3. I don’t think art is meant to be compared. I think it’s meant to connect to the viewer. True, there’s a specific skill involved with the old masters but there’s an emotional intelligence in the way abstract art can evoke a certain kind of energy or feel. Some Renaissance Art can really bore a person to tears. They all start to look alike for me and there’s nothing holy about a painter depicting himself as a saint because he doesn’t have an actual photograph or model to use for this white washed version of a saint. For me, there’s an energy evoked on the canvas in Abstract paintings and a defiance against only ONE type of art. It allows for creativity.

    1. Hi. Thanks for the comment, I have to say I partly expected it.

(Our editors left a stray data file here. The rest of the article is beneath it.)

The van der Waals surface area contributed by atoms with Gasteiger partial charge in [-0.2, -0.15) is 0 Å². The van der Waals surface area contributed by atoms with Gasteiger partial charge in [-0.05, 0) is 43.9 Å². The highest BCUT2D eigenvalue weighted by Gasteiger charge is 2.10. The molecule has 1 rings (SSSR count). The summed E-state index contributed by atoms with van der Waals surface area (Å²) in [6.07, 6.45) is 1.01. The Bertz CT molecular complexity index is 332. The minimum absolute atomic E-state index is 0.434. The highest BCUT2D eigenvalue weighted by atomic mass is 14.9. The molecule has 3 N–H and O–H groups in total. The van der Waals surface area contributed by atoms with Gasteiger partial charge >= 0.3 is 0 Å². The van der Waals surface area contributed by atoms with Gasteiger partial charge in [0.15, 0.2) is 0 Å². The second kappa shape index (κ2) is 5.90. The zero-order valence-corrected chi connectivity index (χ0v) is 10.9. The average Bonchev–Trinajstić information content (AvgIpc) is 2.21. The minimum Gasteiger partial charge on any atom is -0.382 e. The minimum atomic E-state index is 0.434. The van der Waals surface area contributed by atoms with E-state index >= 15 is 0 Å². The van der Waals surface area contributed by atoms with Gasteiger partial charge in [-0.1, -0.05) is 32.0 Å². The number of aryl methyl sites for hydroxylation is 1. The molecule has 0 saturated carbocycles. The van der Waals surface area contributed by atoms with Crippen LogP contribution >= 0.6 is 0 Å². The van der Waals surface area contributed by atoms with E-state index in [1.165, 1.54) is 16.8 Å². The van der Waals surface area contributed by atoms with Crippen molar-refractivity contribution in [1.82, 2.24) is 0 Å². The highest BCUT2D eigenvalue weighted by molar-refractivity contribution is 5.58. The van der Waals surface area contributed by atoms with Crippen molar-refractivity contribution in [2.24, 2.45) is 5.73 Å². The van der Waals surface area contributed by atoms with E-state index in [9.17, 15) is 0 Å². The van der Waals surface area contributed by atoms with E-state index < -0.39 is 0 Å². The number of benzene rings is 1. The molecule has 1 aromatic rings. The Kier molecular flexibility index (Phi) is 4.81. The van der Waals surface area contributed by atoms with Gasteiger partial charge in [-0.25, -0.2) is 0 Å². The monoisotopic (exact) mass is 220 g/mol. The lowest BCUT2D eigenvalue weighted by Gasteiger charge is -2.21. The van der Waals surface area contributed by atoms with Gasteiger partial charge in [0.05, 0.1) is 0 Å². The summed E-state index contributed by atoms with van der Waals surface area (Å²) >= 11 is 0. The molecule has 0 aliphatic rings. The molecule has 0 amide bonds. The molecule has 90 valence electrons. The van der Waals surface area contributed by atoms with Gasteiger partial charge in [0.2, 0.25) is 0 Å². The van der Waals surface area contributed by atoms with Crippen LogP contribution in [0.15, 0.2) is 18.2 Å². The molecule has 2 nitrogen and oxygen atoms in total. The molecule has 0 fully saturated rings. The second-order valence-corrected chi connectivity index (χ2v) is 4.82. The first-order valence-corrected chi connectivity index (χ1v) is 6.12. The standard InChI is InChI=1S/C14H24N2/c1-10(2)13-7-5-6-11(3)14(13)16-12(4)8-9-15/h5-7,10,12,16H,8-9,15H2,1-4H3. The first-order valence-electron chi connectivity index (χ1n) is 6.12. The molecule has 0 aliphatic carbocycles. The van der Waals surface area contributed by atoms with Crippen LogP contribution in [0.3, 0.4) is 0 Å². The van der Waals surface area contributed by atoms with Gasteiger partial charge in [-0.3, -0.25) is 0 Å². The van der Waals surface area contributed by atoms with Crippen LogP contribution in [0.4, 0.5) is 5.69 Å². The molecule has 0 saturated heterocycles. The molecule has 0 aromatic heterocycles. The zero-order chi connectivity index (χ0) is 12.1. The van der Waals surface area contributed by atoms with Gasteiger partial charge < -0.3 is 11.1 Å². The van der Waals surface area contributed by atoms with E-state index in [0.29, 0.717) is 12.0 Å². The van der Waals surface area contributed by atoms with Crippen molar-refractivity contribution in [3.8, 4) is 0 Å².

The issue with this particular exhibition is that it is a purely decorative blotches of colour that can at best express a certain mood of the aritst.I don’t give a dime for the mood of an artist. I am only interested in an artwork if its mood has any resonance with me. For an abstract painting to resonate it must – as any Renaissance art, or any art for that matter – have a conflict. It’s easier for figurative art to show a conflict and highlight an idea through it because it can use the STORY, something abstract art rarely has (Miro and Kandinsky would be rare exceptions, for instance). The conflict in an abstract work can be expressed via a clash of shapes or colours or forms or even brushstokes. This is what the artist in this exhibition did not have. None of the works had a conflict, and was mainly meant to be purely decorative.

      I can agree that some Renaissance art can bore a person to tears, and it is one of the objectives of this blog to reduce the number of people who get bored by art )) Believe me, I’ve just been to seven pinacotecas in Italy, and it was never boring. Not a single bit.